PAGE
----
It’s kind of like Buffett said on the UAW (United Auto Workers) contract. If housing costs, the cost of a car, and the cost of going out to eat go up, it’s only a matter of time before workers make demands or companies want their business to come back. at full capacity, dispense increases to prevent the need for manpower. Here is an overview of the wait times for ISM equipment and supplies.

414172-16207544899004126.png

It has never been so bad in supply chains since 1987. You might want to buy a product and a company might want to produce it for you, but it will take them longer than in the past. The same commodities produced longer create scarcity. Shortages create pressure on prices. Buffett commented, “Supply chains are all screwed up for all kinds of people, but it’s almost a buying frenzy.”

We’ll end this piece with a tip of the cap to Larry Summers like Buffett and Munger did. Summers was quoted on Bloomberg as saying, “This is the least responsible fiscal macroeconomic policy we have had in the past 40 years. It is fundamentally driven by the intransigence of the Democratic left and intransigence and behavior. completely irresponsible of the whole Republican Party. “

As Munger and Buffett put it:

Munger: “We don’t know at all if Larry is right or wrong.”

Buffett: “He’s a smart man, though.”

Munger: “He’s a smart man. It’s also brave of him to raise him. He’s pretty much the only one who talks that way, which I admire, by the way.”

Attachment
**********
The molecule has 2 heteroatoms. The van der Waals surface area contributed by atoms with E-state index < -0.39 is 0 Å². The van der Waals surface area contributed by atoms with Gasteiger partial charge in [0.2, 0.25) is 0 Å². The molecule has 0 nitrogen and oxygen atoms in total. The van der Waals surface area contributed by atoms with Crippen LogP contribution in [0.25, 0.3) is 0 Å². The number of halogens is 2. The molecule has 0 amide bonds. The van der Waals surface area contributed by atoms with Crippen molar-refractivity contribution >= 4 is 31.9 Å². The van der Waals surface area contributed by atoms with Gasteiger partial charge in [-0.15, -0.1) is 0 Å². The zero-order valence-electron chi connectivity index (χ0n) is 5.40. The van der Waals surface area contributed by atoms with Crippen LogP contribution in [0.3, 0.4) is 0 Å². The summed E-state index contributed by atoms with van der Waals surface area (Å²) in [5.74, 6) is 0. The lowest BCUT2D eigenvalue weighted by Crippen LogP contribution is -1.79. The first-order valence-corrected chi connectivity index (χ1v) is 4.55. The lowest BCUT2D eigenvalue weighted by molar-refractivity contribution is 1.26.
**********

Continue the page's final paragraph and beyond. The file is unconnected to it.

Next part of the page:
Buffett: “Yeah. That guarantees he won’t get a job in administration.”

Munger: “Yeah. Well that’s one of the reasons I admire him, not that there’s nothing wrong with having a job in administration, but I think people who say it the way they think, I like it. “

The information contained in this letter represents the opinions of Smead Capital Management and should not be interpreted as personalized or individualized investment advice and is subject to change. Past performance is no guarantee of future results. Cole Smead, CFA, President and Portfolio Manager, wrote this article. It should not be assumed that investing in the above mentioned securities will or will not be profitable. The composition of the portfolio is subject to change at any time and references to specific securities, industries and sectors in this letter do not constitute recommendations to buy or sell any particular security. The current and future holdings of the portfolio are exposed to risk. In preparing this document, SCM has relied on and assumed, without independent verification, the accuracy and completeness of all information available from public sources. A list of all recommendations made by Smead Capital Management over the past twelve months is available on request.

2021 Smead Capital Management, Inc. All rights reserved.

This letter and others are available at www.smeadcap.com.

[1] Source ‘rel = “nofollow” target = “_blank”> https://dspace.mit.edu/bitstream/handle/1721.1/71357/12128427-MIT.pdf?sequence=2#:~:text=Is%20Homeownership% 20a% 20Good% 20Investment% 3F & text = By% 20U.S.% 20standards% 2C% 20the% 201970’s, Consumer% 20Price% 20Index% 20 (CPI ‘rel = “nofollow” target = “_ blank”>).